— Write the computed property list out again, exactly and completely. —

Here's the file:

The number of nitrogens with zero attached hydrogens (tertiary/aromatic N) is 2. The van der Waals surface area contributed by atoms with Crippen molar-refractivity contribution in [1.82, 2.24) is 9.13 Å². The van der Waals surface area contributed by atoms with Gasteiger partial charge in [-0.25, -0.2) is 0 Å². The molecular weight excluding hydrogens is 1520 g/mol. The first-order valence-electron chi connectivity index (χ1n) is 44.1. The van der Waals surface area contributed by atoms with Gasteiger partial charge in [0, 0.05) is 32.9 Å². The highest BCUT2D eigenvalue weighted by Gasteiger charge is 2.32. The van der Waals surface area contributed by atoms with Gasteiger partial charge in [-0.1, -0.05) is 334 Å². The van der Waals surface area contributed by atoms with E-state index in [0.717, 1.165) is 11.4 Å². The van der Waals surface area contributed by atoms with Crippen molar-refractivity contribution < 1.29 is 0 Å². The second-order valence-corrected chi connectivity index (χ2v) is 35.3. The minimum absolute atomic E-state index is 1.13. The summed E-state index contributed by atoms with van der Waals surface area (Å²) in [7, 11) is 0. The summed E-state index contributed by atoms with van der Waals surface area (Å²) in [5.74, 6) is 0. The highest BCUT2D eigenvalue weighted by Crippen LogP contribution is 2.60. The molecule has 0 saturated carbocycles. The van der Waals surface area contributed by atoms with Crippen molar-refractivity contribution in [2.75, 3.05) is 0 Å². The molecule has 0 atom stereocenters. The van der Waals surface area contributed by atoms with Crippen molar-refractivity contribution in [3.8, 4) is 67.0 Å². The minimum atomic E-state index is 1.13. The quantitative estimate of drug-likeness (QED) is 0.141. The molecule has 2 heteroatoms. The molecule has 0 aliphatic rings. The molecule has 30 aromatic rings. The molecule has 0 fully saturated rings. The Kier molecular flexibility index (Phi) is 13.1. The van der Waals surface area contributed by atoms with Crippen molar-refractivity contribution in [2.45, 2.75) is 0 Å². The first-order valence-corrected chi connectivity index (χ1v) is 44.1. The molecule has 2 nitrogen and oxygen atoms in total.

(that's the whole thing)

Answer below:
The number of nitrogens with zero attached hydrogens (tertiary/aromatic N) is 2. The van der Waals surface area contributed by atoms with Crippen molar-refractivity contribution in [1.82, 2.24) is 9.13 Å². The van der Waals surface area contributed by atoms with Gasteiger partial charge in [-0.25, -0.2) is 0 Å². The molecular weight excluding hydrogens is 1520 g/mol. The first-order valence-electron chi connectivity index (χ1n) is 44.1. The van der Waals surface area contributed by atoms with Gasteiger partial charge in [0, 0.05) is 32.9 Å². The highest BCUT2D eigenvalue weighted by Gasteiger charge is 2.32. The van der Waals surface area contributed by atoms with Gasteiger partial charge in [-0.1, -0.05) is 334 Å². The van der Waals surface area contributed by atoms with E-state index in [0.717, 1.165) is 11.4 Å². The van der Waals surface area contributed by atoms with Crippen molar-refractivity contribution < 1.29 is 0 Å². The second-order valence-corrected chi connectivity index (χ2v) is 35.3. The minimum absolute atomic E-state index is 1.13. The summed E-state index contributed by atoms with van der Waals surface area (Å²) in [7, 11) is 0. The summed E-state index contributed by atoms with van der Waals surface area (Å²) in [5.74, 6) is 0. The highest BCUT2D eigenvalue weighted by Crippen LogP contribution is 2.60. The molecule has 0 saturated carbocycles. The van der Waals surface area contributed by atoms with Crippen molar-refractivity contribution in [2.75, 3.05) is 0 Å². The molecule has 0 atom stereocenters. The van der Waals surface area contributed by atoms with Crippen molar-refractivity contribution in [3.8, 4) is 67.0 Å². The minimum atomic E-state index is 1.13. The quantitative estimate of drug-likeness (QED) is 0.141. The molecule has 2 heteroatoms. The molecule has 0 aliphatic rings. The molecule has 30 aromatic rings. The molecule has 0 fully saturated rings. The Kier molecular flexibility index (Phi) is 13.1. The van der Waals surface area contributed by atoms with Crippen molar-refractivity contribution in [2.45, 2.75) is 0 Å². The first-order valence-corrected chi connectivity index (χ1v) is 44.1. The molecule has 2 nitrogen and oxygen atoms in total.